We realize we simply can’t do it all, so we stop trying to.
But wait! you might be thinking. That sounds great in theory, but I still have to teach. I can’t walk into class without lesson plans. I can’t simply not grade tests. How on earth is this supposed to work?
I’m so glad you asked. Realizing you can’t do everything is just the first step, albeit a necessary one. The second habit is where the magic happens:
Habit #2: Stop saying "i have to" and start asking "how can i?"
If you’re struggling to find work/life balance as a teacher, you probably find yourself saying “I have to” a whole lot. Whether it’s “I have to grade all of my students’ papers” or “I have to put together this fun, creative activity” or “I have to write all my own assessments.”
Whatever it is, your list of “I have to’s” is probably a mile and a half long. You figure it’s just the way it is; you’ve just gotta’ do what you’ve gotta’ do.
But those teachers who’ve finally found balance approach everything differently. Instead of saying “I have to do ______.” they ask “How can I accomplish the same goal in a reasonable amount of time?”
Behind this question is the belief that there has to be a better way. And that belief fuels creativity and forces us to find a better solution - one that still accomplishes our goals without leaving us overwhelmed and stressed.
Let me give a few examples of what this looks like:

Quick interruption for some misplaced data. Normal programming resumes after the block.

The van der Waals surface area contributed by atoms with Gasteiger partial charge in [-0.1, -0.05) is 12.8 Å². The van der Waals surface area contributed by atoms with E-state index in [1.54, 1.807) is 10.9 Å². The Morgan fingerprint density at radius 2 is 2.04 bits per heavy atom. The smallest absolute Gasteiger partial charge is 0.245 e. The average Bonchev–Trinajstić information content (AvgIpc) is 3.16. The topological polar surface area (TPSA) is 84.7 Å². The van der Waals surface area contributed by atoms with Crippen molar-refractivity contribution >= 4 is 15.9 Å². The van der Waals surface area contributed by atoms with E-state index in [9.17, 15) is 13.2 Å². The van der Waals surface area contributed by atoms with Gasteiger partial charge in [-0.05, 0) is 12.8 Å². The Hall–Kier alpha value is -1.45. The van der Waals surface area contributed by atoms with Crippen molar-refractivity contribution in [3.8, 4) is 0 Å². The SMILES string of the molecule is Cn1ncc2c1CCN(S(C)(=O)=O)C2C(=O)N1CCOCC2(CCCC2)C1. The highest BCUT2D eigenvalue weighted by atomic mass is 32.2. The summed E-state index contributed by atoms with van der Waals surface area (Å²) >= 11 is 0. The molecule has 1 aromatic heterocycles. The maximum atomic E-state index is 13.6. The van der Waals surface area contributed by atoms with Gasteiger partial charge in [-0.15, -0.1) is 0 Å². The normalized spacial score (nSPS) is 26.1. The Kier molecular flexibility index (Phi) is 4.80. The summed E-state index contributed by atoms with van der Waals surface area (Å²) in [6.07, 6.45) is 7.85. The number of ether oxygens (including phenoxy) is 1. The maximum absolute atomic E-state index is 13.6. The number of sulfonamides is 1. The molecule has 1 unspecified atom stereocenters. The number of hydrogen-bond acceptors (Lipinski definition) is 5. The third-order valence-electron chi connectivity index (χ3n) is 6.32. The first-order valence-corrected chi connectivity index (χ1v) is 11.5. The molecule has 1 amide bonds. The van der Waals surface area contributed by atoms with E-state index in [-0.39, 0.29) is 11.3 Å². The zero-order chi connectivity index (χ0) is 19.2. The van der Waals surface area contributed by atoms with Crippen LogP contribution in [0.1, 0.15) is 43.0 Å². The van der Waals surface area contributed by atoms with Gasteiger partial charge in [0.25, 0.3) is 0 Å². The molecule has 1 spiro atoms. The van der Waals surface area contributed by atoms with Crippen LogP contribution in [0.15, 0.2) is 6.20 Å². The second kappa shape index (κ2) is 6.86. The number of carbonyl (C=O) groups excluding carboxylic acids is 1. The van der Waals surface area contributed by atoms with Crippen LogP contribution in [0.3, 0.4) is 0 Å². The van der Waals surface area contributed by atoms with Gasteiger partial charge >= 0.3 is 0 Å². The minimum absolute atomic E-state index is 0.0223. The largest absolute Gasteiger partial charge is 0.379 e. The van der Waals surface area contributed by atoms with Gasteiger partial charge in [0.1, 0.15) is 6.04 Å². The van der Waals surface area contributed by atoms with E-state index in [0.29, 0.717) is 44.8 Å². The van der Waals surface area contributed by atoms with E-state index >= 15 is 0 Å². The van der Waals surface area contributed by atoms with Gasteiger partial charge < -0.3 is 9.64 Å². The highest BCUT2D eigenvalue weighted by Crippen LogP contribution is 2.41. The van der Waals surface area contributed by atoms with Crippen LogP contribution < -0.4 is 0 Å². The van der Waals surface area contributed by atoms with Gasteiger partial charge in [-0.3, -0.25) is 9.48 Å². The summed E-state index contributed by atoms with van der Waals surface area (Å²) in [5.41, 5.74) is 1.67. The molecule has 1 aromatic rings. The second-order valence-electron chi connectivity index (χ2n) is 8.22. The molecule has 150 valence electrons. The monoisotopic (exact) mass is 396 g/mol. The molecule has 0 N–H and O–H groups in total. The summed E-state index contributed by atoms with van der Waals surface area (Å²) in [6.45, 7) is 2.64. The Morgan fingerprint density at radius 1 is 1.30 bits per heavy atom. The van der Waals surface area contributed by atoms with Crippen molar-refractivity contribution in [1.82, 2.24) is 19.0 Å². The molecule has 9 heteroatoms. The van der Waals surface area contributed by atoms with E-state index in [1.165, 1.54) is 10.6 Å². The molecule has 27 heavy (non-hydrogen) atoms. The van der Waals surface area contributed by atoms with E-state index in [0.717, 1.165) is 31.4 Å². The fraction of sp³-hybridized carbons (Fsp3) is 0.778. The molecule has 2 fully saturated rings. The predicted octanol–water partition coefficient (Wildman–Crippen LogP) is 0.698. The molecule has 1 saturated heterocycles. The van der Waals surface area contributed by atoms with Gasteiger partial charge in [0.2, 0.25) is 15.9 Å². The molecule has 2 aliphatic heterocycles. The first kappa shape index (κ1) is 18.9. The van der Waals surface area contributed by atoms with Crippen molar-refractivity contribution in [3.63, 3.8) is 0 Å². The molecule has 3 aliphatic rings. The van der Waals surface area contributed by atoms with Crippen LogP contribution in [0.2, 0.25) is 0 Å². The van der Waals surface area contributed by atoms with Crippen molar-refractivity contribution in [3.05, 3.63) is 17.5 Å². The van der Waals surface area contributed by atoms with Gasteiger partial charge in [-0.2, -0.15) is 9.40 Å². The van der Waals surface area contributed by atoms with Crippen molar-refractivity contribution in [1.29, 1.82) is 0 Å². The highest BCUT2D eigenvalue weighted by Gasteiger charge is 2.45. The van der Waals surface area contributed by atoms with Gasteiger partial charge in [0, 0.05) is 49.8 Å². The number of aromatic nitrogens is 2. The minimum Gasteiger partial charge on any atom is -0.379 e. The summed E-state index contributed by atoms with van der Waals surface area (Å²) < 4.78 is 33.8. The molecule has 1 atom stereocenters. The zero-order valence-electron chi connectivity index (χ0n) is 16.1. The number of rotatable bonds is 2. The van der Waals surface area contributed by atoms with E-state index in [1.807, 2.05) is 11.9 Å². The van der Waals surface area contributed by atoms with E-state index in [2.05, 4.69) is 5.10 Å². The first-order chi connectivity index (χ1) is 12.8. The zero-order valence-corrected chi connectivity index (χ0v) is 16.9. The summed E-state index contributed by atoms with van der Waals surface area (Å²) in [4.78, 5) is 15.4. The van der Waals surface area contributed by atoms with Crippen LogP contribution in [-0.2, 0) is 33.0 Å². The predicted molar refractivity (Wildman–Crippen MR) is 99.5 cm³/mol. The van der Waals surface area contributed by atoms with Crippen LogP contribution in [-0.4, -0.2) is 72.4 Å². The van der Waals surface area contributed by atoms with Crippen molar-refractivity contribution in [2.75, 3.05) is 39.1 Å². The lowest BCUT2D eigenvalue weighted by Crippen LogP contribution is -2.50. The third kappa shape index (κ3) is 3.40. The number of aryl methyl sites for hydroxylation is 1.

Example: Saving Time Grading
When I was asked to teach 6th grade ELA, I knew I’d be grading a bunch of writing. I also knew that I couldn’t afford to spend hours and hours grading each set of essays, much less editing all their rough drafts for them like my high school teachers used to do. (I can’t do everything, remember.)
So I thought about my goals: First, I wanted students to learn to edit their own papers and correct their own mistakes. Then, when grading, I wanted to provide valuable feedback that not only explained their grade but also highlighted both what they did well and what needed improvement.
With my goals clarified, I then asked the all-important question: “How can I accomplish these goals without it taking forever?” Here’s what I came up with: I would create checklists to help the students rewrite and edit their own papers. Then, I would use these same checklists as the grading sheet. I would circle areas that needed improvement and put smiley faces or check marks next to areas that were done well (and I’d include a key explaining this system at the top so that students would easily understand). Then, rather than wasting time trying to finagle the math of a rubric, I’d simply give them the grade I knew they’d earned for the paper.
The result? Well, of course, I still had to dedicate time to grade writing, but it was no longer an overwhelmingly time-consuming task. I was able to get them done in a reasonable amount of time, and my students got great feedback. Oh, and they learned how to rewrite and edit, too. Win-win.
Example: Saving Time with Administrative Tasks
Sometimes our “I have to’s” are self-inflicted; meaning, we have in our own minds that we have to something a certain way. But other times, these “I have to’s” come from administrative requirements.
The thing is, you can still apply the “How can I…” question to requirements that you have no control over. Here’s an example: